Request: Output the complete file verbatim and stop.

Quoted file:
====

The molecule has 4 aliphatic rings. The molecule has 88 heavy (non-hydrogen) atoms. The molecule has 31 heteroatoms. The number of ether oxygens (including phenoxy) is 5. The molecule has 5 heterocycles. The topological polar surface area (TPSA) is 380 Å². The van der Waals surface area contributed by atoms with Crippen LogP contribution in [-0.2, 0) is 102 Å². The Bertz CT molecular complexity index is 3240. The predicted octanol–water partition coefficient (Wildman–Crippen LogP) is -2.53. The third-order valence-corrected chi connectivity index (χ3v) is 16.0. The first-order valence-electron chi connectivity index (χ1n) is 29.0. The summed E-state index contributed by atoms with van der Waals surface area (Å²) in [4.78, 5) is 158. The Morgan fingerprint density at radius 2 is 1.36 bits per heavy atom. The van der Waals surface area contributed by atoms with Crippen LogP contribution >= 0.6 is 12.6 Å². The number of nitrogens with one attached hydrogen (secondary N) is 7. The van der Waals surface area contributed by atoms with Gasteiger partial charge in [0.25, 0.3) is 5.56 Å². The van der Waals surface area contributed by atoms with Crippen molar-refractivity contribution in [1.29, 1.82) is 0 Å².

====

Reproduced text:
The molecule has 4 aliphatic rings. The molecule has 88 heavy (non-hydrogen) atoms. The molecule has 31 heteroatoms. The number of ether oxygens (including phenoxy) is 5. The molecule has 5 heterocycles. The topological polar surface area (TPSA) is 380 Å². The van der Waals surface area contributed by atoms with Crippen LogP contribution in [-0.2, 0) is 102 Å². The Bertz CT molecular complexity index is 3240. The predicted octanol–water partition coefficient (Wildman–Crippen LogP) is -2.53. The third-order valence-corrected chi connectivity index (χ3v) is 16.0. The first-order valence-electron chi connectivity index (χ1n) is 29.0. The summed E-state index contributed by atoms with van der Waals surface area (Å²) in [4.78, 5) is 158. The Morgan fingerprint density at radius 2 is 1.36 bits per heavy atom. The van der Waals surface area contributed by atoms with Crippen LogP contribution >= 0.6 is 12.6 Å². The number of nitrogens with one attached hydrogen (secondary N) is 7. The van der Waals surface area contributed by atoms with Gasteiger partial charge in [0.25, 0.3) is 5.56 Å². The van der Waals surface area contributed by atoms with Crippen molar-refractivity contribution in [1.29, 1.82) is 0 Å².